I recently received a news release discussing tactics to protect pecans from marauding crows. It contained some good information and served to remind me of how difficult it can be to keep a crow away from something he has his mind set on stealing.
For instance, taped sounds of numerous crows nammering their heads off about whatever crows nammer about may bring them within shotgun range. The recorded vocal stylings of a hoot owl also ruffles their coal-black feathers and will send them on seek-and-destroy missions, perhaps into the path of a well-aimed 12-gauge.
The news item also noted various items that fail, such as shooting blanks. Might scare him once, but a crow understands that anything that didn't kill him makes him stronger. Crows can stand a bit of noise; it's the buckshot that accompanies the blast that gets their attention. But even the most elaborate plans and the most advanced technology also may fail.
I have a few theories about crows.
They know the difference between a human and a scarecrow. (Humans rarely tie tin cans to their ears.)
Most (See number 4.) humans are more dangerous than dogs.
Crows can differentiate between a human with a stick and one with a shotgun.
They know which humans have good aim and which do not. Trust me on that one.
And, finally, crows can do complex mathematical operations. I'll explain.
When I was a boy, one of my summertime duties was to keep crows out of the watermelons. A few hours in a watermelon patch is all a malicious crow needs to ruin a whole summer's worth of hoeing, fertilizing and watching for melons to fill out and ripen. If there was one thing I disliked more than hoeing bermudagrass out of watermelons, it was watching a brazen crow get the best fruits of my labors. I hated crows.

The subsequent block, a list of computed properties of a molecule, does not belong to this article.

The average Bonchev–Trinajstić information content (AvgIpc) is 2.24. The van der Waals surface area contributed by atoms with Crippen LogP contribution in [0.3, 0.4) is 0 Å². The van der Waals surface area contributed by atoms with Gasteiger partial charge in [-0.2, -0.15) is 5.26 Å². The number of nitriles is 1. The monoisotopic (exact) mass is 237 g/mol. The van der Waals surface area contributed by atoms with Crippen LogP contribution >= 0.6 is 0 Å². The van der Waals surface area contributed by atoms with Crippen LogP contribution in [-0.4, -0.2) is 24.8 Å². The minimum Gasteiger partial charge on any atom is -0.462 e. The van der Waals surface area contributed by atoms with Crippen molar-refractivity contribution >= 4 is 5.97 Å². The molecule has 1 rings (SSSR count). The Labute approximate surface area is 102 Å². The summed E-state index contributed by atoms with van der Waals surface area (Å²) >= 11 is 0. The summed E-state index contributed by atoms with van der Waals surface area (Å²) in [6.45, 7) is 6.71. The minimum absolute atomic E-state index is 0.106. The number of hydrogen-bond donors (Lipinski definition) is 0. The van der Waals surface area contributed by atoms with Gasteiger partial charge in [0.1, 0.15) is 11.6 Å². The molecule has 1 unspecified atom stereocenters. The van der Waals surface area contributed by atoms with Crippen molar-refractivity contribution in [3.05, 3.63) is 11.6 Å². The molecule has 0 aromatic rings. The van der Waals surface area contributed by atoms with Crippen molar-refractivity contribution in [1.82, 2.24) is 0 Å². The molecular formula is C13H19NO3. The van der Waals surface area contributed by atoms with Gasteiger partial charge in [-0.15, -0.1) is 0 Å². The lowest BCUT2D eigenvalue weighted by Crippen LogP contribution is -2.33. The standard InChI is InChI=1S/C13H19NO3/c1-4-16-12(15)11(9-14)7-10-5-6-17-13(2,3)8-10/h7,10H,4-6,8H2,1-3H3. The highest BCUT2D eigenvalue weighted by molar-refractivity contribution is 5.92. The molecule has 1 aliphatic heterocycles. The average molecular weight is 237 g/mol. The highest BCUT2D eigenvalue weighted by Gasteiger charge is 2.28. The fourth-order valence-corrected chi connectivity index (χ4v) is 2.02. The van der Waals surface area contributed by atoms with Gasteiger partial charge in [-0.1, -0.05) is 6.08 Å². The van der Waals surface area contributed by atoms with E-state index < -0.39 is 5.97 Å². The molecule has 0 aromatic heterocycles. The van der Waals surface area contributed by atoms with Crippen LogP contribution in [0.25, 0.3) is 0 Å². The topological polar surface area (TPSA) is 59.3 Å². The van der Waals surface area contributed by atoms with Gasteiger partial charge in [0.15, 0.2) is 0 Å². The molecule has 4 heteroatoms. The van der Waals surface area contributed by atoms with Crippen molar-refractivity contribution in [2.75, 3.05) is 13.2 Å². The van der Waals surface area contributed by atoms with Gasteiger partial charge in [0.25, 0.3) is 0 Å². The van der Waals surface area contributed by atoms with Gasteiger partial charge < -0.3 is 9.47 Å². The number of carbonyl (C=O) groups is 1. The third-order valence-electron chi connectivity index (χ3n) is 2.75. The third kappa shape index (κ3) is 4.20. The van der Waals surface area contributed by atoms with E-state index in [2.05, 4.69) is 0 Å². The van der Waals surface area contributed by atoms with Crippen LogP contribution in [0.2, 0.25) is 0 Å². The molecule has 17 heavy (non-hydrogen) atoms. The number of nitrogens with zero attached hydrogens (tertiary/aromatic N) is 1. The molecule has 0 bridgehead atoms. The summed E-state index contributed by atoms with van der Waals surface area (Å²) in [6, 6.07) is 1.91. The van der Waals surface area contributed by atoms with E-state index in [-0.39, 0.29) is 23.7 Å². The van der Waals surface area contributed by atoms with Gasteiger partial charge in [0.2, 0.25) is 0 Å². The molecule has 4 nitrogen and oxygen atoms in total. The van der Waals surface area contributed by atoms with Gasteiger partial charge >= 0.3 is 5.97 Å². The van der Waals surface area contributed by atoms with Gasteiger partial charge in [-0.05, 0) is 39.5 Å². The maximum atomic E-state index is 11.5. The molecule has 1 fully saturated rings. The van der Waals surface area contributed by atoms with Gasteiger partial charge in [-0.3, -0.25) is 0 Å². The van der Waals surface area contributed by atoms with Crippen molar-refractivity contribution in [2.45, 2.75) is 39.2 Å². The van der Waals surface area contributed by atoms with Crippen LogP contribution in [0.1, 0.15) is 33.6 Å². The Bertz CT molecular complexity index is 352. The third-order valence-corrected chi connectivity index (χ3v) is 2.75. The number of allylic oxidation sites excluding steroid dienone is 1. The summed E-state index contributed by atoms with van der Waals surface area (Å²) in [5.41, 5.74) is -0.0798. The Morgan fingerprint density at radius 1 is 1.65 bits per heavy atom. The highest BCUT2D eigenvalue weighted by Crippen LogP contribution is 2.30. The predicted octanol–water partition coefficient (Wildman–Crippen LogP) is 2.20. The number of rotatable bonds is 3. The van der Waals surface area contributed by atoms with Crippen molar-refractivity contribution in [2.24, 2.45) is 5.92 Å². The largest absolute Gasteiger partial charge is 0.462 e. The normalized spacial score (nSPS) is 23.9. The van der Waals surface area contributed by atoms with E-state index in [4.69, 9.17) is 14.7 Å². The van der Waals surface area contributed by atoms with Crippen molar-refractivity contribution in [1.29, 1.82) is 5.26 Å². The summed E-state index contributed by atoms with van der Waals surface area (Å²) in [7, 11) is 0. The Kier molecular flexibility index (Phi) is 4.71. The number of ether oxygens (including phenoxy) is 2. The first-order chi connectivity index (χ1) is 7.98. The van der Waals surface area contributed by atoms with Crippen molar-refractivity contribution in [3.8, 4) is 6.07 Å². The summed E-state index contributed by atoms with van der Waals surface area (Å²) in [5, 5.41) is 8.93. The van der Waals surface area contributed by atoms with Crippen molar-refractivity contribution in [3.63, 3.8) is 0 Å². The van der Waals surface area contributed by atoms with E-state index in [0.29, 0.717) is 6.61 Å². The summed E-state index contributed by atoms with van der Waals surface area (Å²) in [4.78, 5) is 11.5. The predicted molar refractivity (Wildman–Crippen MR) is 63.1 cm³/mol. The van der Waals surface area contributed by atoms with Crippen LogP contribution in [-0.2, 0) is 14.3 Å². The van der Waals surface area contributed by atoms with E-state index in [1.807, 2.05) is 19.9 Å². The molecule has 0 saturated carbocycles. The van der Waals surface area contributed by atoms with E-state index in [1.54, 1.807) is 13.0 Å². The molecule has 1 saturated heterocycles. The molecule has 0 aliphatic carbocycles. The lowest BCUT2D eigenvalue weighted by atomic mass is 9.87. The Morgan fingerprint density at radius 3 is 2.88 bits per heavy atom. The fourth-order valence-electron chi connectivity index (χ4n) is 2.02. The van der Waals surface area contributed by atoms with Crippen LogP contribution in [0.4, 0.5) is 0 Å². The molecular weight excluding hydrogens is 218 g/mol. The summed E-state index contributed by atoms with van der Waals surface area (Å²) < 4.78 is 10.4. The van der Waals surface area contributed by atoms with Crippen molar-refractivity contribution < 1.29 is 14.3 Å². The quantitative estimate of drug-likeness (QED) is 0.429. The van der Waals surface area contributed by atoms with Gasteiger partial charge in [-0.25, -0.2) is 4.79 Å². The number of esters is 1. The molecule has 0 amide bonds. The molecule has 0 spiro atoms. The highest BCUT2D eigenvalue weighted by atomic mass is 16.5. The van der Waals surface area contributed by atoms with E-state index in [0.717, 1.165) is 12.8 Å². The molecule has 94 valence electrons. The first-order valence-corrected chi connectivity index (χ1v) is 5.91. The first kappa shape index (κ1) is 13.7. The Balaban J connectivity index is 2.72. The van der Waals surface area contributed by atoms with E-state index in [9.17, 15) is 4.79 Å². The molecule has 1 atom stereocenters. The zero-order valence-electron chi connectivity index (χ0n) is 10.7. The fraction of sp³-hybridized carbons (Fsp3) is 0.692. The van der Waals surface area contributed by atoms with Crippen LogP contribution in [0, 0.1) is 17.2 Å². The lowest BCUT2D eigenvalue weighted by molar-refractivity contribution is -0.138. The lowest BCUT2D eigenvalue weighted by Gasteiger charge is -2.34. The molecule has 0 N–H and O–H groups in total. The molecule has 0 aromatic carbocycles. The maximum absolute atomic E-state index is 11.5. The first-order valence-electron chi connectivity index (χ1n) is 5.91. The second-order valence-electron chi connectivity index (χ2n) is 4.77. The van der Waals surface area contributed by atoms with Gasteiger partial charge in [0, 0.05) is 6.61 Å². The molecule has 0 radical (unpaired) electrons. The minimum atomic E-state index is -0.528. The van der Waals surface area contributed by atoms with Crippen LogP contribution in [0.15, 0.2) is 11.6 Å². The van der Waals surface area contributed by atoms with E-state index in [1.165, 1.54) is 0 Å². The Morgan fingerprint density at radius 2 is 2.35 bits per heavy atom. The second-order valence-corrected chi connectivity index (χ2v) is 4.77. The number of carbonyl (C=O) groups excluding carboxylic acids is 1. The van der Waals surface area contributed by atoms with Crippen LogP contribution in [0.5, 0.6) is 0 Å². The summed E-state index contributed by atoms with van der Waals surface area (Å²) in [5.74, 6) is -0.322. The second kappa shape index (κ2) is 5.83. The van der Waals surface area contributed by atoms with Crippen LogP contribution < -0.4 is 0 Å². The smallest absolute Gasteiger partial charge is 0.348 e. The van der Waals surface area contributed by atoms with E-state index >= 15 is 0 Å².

I'd plot and plan and lie in wait for them in a small grove of trees next to our watermelon patch. Occasionally, one would fly over (He was the advance scout.) to check out the melons and to make certain the coast was clear. As soon as he got into range, I'd jump out from under the brush and blast away with my single-shot .410-gauge shotgun. I always missed.
The scout returned and alerted the rest of the flock that the melons were being guarded but only by me, so about thirty would swoop in and peck holes in our biggest watermelons while I shot, reloaded, shot, reloaded, shot, reloaded as they consumed all the melons they could hold.
I decided to rely on my superior intellect. My grandpa was an excellent wing shot, so I convinced him to accompany me into the crow blind. No crows flew over. So I swapped shirts and hats with him and went for a swim. No crows came while he was in the blind.
Undaunted, I worked out an elaborate system requiring split-second timing, camouflage, disguises and higher mathematics. I recruited my brothers, all three of them, my sister, the neighbor kids, four in all, and my grandpa, who seemed irreverently amused by the process.
The system worked like this: I went into the crowblind first, then two of my brothers came in and I went out. Then I went back in with my grandpa and my sister. Two brothers left and came back in with three of the neighbor kids. I went back out wearing my grandpa's coat and distinctive fedora. I went back in with the other neighbor kid and my other brother.
So, 10 of us, I think, were in the patch of woods, and we watched as a crow sentry, high in the top of a pine tree across the melon field, observed our activity.
We sat for about 15 minutes and began leaving, one by one, until only my grandpa and his 12-gauge shotgun remained in the blind.
He stayed for an hour and no crows came near the field. He finally gave up and left and within five minutes crows were pecking holes in my melons.
He finally found a solution however. He borrowed my transistor radio, tuned it to the local rock-and-roll station, turned the volume to full blast and kept not only the crows but rabbits and other varmints away all summer. I just had to replace the battery every day or two.
“Anything that awful has to upset even a crow's digestion,” grandpa said.